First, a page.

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Category Archives: Guest Post

Guest Post: The Price of Privilege

The following is a post from our Middle School intern, Kailyn King (@kailynking).  You can share your thoughts about the book, or questions about this post, by commenting below.

I have to say I was really excited to start this book. I’m not a parent, or a teenager anymore (granted only by a few months) but I have known and now know plenty of teens that fit the demographic of this book (including my previous self) and I was really interested to see what Dr. Levine had to say about privileged teens and their emotional problems. I have known all kinds of teens struggling with the challenges of growing up, but this is the first time that I have read a book specifically about the particular needs of teens growing up in affluence. I grew up in an affluent home in an affluent town and am now graduating from UCSD with many more affluent young people raised all over the state. This book didn’t trivialize these kid’s needs, or the challenges presented to their parents and never reduced the root of the problem to some sort of “poor rich kid” syndrome. Dr Levine was able to talk about some of the challenges of raising kids in tactful and honest way that called particular attention to the difficulties in raising kids in an environment where money is no object.

The chapter on the formation of “the healthy self” stood out to me as particularly relevant to what I have seen. With statements like “It is hard to develop an authentic self when there is constant pressure to adopt a socially facile, highly competitive, performance-oriented, unblemished “self ” that is promoted by omnipresent adults” (page 65) it was hard for me not to see a little bit of myself, and tons of other teens I grew up with being described to some extent. I know young adults who were so over scheduled as kids, so encouraged by parents and adults, so socially crafted that they get to graduation and honestly have no idea who they are. I have seen people I love go away to college and have no idea how to self regulate, how to make decisions like picking a major or class schedule for themselves. They become literally paralyzed with indecision and with lack of self awareness. Having seen this in action, Levine’s book becomes an important resource for me to understand how being raised in affluence may be a risk factor for emotional difficulties instead of being a buffer as has been suggested in most of the other sources I have read.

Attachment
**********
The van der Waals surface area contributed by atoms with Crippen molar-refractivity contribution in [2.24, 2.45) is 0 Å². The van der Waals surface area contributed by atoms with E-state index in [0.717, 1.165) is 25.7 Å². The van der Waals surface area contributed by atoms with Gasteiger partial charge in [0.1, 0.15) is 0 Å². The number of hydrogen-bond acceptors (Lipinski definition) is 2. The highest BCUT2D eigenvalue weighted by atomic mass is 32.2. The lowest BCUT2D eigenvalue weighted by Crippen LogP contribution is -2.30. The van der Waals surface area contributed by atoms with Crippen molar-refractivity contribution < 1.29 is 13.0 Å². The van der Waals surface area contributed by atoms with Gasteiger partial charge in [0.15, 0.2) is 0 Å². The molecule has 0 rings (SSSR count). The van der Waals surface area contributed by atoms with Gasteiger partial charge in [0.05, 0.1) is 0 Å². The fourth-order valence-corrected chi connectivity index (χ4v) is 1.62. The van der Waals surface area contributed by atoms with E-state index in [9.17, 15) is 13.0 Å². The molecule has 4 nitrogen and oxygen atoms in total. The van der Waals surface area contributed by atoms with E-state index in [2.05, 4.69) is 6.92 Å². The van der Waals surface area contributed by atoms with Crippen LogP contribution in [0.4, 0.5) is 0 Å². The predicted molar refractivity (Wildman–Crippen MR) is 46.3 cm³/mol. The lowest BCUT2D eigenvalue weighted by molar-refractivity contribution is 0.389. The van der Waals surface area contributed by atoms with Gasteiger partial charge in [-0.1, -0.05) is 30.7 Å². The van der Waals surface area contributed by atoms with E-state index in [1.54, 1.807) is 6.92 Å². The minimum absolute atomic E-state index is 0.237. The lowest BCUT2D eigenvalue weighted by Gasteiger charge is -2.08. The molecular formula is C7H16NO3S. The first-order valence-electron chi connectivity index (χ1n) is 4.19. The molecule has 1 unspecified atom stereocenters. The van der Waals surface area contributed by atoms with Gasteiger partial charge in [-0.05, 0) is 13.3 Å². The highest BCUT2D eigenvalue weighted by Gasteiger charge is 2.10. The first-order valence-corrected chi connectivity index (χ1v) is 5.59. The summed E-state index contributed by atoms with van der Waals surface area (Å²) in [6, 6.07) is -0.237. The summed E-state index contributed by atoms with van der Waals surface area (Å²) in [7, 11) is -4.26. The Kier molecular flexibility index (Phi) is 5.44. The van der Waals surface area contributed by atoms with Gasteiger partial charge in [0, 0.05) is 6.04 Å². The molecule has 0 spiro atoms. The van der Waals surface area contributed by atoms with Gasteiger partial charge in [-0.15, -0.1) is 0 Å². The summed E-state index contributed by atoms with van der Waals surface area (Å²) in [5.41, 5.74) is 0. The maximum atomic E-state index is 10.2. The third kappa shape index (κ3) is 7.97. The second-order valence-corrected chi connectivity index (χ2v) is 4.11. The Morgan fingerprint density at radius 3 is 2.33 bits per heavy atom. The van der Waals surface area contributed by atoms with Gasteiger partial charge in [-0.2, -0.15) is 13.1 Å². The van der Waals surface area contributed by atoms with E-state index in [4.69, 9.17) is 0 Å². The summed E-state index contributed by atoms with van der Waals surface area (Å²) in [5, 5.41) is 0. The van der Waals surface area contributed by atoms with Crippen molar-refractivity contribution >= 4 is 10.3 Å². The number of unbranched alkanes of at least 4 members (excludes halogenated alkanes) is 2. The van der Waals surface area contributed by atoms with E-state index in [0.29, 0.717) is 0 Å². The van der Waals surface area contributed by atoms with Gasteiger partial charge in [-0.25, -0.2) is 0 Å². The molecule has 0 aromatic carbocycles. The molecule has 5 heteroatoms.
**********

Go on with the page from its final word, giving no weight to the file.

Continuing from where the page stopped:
The next chapters of the book focus on different aspects of parenting that are affected by money and the kinds of societal norms that may emerge in areas where there is money. I won’t go into details about exactly what she covers, but I will say that I would strongly recommend giving this book a read. I think parents, prospective parents, people who work with teens or their parents could really use this book as a starting point (or a continuation of) taking a hard look at the effects of monetary comfort on their kids and teenagers. Levine is understanding and sensitive to the challenges parents face while still managing to get real about how important it is for parents to understand how what they do influences the emotional state of their kids. I know my parents fought hard to make sure to cultivate in me a sense of self and of personal ownership and responsibility and I so appreciate their hard work. I know it wasn’t easy for them to do but I have to say everything they did then is greatly appreciated by me now! This book seems like it would be a resource I would want to have if I were looking at the incredible challenge of raising kids.